Getting Clean: Kids’ Hygiene 101
Wednesday, December 28, 2016
Personal hygiene is a very important part of daily life – one that should never be taken for granted. Not only does it keep our appearances in check, but it also promotes healthy living in terms of our physical health.
However, not everyone has the same standard for it, and this true for children especially. For kids, getting dirty is almost routine, and there is not a lot of emphasis on staying clean – an attitude that will have to change for their own good.
Start them young
There is no doubt about the importance of performing tasks that promote bodily cleanliness, and parents should be quick in educating their children about it. Doing so will help kids forge hygienic habits early on – most of which will persist even when they reach adulthood.
However, staying clean is not just all about bathing every day. There are other parts of the body that need equal attention, which means that, ideally, a regimen should be followed to ensure that no one part is left to accumulate dirt.
How to set up a cleaning routine
First and foremost, cover the basics of bathing. Children 5 years old and above are usually capable enough to be able to bathe on their own, although parental supervision is still recommended when they try to do so. Still, it is best to keep in mind that there is no actual age as to when children are set to be ready to bathe on their own. Allow your child to self-bathe once you are sure that they are capable of moving around in the bathroom without the fear of injury.
Once they begin learning to bathe, the best thing to teach first is how to scrub as this is the easiest step of the whole process. Using a mild soap, guide them on how to go about the cleaning themselves, making sure not to leave out all the traditionally dirt-prone areas such as the nape, the neck, the underarms, and the back of the ears. After that, teach them to rinse as well.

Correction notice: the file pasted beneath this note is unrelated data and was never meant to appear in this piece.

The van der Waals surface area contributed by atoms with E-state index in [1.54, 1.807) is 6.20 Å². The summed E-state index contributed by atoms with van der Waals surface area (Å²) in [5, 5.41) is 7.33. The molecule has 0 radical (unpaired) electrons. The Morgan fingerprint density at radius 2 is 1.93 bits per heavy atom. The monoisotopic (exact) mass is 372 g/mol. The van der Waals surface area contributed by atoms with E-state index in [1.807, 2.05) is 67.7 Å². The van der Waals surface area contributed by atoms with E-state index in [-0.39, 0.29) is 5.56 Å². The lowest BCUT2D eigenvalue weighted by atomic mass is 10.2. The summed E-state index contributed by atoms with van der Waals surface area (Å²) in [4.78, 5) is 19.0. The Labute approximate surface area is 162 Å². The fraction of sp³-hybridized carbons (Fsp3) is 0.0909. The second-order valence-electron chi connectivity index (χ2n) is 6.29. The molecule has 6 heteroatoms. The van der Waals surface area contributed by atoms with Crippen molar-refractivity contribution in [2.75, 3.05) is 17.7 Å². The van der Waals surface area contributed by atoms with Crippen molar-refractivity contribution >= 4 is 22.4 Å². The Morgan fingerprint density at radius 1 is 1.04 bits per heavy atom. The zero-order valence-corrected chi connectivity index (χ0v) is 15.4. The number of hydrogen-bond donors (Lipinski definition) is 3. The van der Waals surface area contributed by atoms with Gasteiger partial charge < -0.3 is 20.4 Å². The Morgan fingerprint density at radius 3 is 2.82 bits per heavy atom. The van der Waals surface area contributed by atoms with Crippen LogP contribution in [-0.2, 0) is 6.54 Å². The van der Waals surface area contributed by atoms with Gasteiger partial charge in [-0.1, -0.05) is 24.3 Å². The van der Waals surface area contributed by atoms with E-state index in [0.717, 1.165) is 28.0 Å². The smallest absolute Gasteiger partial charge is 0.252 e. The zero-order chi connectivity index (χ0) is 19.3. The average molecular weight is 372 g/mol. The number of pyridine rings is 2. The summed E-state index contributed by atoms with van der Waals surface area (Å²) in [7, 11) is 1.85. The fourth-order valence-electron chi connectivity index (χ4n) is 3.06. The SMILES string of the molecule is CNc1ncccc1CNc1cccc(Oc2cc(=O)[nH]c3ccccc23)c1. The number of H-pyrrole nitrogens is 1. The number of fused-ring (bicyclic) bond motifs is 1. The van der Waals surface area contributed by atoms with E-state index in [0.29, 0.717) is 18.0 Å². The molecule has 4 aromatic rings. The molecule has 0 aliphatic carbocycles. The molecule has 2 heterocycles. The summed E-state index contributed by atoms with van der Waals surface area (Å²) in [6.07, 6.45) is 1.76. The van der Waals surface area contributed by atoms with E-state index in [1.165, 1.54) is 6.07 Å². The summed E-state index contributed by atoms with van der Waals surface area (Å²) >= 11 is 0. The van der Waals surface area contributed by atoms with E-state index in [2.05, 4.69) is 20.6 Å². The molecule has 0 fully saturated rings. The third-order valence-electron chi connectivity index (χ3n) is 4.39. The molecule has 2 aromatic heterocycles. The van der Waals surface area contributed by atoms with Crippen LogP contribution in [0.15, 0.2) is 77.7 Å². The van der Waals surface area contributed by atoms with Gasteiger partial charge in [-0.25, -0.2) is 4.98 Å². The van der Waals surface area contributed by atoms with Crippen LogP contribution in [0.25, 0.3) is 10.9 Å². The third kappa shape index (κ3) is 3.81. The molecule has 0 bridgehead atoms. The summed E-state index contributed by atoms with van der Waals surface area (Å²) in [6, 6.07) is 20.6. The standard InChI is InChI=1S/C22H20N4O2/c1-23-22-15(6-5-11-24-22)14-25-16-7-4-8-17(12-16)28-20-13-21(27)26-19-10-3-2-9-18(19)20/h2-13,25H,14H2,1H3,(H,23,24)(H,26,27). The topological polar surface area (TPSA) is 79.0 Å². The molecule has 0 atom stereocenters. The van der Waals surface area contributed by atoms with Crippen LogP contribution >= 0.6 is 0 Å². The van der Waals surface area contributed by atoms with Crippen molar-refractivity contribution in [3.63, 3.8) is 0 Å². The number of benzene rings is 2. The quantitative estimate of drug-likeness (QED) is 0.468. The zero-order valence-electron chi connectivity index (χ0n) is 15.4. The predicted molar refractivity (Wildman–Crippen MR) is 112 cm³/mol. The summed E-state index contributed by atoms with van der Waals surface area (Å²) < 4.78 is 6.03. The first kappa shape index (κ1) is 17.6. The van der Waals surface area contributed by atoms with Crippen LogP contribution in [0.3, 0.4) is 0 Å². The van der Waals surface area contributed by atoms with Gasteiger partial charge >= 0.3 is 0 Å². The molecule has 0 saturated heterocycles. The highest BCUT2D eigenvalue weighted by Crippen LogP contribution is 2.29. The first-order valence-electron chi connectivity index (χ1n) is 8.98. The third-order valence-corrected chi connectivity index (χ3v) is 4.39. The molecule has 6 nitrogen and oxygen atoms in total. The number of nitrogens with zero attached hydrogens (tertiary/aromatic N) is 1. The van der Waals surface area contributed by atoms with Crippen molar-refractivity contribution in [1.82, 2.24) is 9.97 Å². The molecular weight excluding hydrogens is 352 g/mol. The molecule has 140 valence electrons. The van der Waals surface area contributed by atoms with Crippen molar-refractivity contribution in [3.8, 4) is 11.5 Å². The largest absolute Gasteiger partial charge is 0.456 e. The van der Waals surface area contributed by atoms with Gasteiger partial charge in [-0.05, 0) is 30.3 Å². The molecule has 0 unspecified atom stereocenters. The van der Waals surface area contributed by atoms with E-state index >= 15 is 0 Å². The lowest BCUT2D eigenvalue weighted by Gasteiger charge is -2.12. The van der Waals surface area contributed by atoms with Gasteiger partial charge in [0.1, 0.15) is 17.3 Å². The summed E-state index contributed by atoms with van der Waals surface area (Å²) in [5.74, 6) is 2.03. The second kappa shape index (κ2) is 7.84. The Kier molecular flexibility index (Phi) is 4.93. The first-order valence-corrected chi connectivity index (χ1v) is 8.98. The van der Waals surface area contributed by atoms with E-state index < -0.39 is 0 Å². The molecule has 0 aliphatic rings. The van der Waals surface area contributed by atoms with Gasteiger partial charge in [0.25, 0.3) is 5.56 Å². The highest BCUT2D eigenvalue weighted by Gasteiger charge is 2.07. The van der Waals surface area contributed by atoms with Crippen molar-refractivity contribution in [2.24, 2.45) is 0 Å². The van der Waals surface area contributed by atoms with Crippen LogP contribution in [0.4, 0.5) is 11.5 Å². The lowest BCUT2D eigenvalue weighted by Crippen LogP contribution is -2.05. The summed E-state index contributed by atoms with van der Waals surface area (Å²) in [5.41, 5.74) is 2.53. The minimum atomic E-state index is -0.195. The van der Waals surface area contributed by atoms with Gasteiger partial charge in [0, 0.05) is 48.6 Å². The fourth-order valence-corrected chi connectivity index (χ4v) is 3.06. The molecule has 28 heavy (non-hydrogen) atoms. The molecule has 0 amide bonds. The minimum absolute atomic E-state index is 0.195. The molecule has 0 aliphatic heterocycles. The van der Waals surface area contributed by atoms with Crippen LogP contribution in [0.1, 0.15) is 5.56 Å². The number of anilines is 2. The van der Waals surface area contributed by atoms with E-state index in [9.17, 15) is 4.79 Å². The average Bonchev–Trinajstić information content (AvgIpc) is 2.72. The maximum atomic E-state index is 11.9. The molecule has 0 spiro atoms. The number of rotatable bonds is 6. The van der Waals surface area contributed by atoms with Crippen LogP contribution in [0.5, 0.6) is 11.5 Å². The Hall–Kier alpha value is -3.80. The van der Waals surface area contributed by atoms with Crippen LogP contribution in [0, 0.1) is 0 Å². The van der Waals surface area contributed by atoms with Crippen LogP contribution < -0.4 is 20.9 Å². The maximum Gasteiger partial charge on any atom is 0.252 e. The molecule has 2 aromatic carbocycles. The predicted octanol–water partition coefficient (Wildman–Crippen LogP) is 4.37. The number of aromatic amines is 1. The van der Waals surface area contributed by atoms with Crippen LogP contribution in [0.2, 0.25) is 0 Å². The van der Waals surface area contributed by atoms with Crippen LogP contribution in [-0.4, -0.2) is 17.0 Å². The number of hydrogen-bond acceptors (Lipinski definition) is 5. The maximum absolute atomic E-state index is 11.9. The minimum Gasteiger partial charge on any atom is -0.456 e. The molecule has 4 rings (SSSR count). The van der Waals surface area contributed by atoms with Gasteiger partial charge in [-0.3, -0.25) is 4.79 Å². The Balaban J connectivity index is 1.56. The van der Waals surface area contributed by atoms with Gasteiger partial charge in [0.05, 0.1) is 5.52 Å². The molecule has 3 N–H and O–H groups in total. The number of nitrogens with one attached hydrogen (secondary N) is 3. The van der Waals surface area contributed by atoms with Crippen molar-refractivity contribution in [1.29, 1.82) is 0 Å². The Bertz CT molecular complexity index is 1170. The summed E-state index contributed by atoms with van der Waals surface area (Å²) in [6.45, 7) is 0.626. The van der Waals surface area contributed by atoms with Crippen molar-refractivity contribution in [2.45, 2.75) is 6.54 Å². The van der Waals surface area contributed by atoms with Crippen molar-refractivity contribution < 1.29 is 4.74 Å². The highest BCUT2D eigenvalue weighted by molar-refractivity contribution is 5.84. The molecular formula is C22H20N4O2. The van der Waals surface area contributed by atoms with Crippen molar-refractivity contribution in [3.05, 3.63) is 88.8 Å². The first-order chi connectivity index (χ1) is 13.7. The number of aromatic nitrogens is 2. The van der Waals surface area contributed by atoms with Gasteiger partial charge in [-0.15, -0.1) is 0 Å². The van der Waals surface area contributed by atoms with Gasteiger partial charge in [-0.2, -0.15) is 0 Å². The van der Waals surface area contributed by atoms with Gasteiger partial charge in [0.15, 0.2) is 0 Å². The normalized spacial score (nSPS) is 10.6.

Shampooing, on the other hand, is a slightly more complicated matter. Parents should take care to always assist during this part while not pushing to do it every day. That is because constant shampooing has the unfortunate effect of hair damage, especially when done without conditioning. That said, make sure to always check on your child’s head before bathing so you can assess whether or not they need the wash.
Keep the skin smooth and soft
Hygiene should not end in the bathroom. Skin care is also paramount when it comes to bodily hygiene. Keep it in a good state and void rashes, bumps, itches, or scars by:
- Moisturizing daily. Apply lotion or skin butter to areas where the skin is dry, keeping the skin from chafing.
- Avoiding scratching. It is natural for children to develop itches – insect bites especially. Keep your child from scratching the itchy area by trimming their nails down and by covering the affected area with a bandage. It also helps to simply tell them not to scratch.
- Washing at the end of the day. Before going to bed, give their face and arms a nice warm wash with mild soap to ensure that they go to bed in pristine condition. A quick shower will do too.
Maintain the pearly whites
Kids love their candy, and with that comes the need for them to maintain their teeth all the more. Proper oral hygiene – such as brushing one’s teeth, gargling, and flossing – should be taught at an early age in order to cement the habit as a daily necessity properly.
Not taking care of one’s mouth could result in a wide range of negative effects such as rotting teeth, cavities, mouth sores, and smelly breath.
Personal hygiene is not a difficult thing to teach to children, especially if they see it practiced by their parents too. It could even be used as a means to bond with the child; perhaps initiate play during bath time or set up a daily routine where you both do the same body maintenance activities together. In the end, there are no downsides to keeping clean, so try it today!